New markets required to sell out Russia's record 2016 crop
Russian agriculture showed a sharp rise in 2016: the country had a record grain crop of 119 million tonnes. Now it is necessary to intensify exports, otherwise excessive stocks may significantly cut grain prices. Meanwhile, Asian markets shortened their consumption in December.
Russia needs to find new markets for its grain exports and accelerate its supplies abroad, says Hellenic Shipping News Worldwide citing the SovEcon agriculture consulting agency. In December, the country's grain exports decreased by 21% because of the ruble's growth and weather disruptions. The export volume amounted to 3,18 million tonnes compared to 4,05 million tonnes in the previous month.
Bangladesh, the biggest Asian consumer of Russian grain, reduced its purchases of wheat in December for the third month in a row. Supplies of maize to South Korea also decreased, and Iran, who has been the largest buyer of Russian maize this season, is supposed to shorten the imports via shallow water ports in winter months.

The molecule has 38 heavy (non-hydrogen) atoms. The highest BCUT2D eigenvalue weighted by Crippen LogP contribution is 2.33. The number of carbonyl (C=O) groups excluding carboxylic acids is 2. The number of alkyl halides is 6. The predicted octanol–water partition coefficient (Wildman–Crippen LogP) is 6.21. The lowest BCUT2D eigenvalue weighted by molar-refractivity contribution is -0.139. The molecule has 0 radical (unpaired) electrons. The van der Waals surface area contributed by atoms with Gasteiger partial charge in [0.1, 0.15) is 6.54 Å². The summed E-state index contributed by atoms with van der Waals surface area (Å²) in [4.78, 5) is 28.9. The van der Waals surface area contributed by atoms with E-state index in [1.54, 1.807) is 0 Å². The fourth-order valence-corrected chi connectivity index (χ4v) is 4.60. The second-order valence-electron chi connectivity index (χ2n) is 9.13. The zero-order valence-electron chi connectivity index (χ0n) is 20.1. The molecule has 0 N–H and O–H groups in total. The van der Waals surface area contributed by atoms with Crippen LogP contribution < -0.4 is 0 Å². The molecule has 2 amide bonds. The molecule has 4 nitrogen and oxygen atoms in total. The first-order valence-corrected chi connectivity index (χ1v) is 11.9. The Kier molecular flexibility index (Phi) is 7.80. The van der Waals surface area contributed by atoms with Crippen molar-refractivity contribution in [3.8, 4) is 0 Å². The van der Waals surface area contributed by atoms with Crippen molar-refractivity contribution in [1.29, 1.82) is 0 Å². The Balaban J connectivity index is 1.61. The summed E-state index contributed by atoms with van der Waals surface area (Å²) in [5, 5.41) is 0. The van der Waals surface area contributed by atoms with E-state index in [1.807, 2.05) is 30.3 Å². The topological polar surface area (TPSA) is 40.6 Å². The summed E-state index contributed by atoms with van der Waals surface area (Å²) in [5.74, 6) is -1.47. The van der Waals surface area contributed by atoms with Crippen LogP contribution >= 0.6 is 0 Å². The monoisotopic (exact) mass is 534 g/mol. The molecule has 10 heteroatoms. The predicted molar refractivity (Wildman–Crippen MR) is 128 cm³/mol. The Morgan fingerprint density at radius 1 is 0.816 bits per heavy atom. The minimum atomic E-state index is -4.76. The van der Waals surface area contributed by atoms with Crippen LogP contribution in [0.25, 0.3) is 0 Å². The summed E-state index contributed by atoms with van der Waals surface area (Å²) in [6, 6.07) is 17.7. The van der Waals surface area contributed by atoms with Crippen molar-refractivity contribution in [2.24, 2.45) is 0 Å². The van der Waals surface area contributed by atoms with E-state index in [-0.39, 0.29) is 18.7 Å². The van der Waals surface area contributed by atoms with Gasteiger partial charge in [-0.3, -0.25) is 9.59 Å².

In January, SovEcon expects a further decrease to 2,4 million tonnes (1,8-1,9 million tonnes of wheat, 300,000-400,000 tonnes of maize and 100,000-150,000 tonnes of barley). Thus, the overall export volume for the period between July 2016 and January 2017 will amount to 23 million tonnes. ''Nevertheless, it is not enough to not to stay with record stocks of grain at the end of the season, which may significantly cut domestic prices not only for the last year's crop but also for the new crop,'' considers the agency.
To avoid carrying large stocks into the spring, Russia needs to sell 2,8 million tonnes of grain monthly until June 2017. ''This task is difficult, if reachable at all,'' believes SovEcon as Russia's traditional North African and Middle Eastern markets don't need such amounts of grain. Furthermore, they are expected to buy less Russian wheat from March. According to the agency, Russia also started wheat supplies to China but has shipped only 300 tonnes to the country so far.
The Moscow-based Institute for Agricultural Market Studies (IKAR) reported that Russian wheat prices has grown by $2 a tonne since last week due to the stronger ruble and has amounted to $185 per tonne. Russian farms are still profitable at prices below $200 per tonne due to affordable land prices, sufficient grain storage capacity, low labour costs and moderate cost of grain transfer.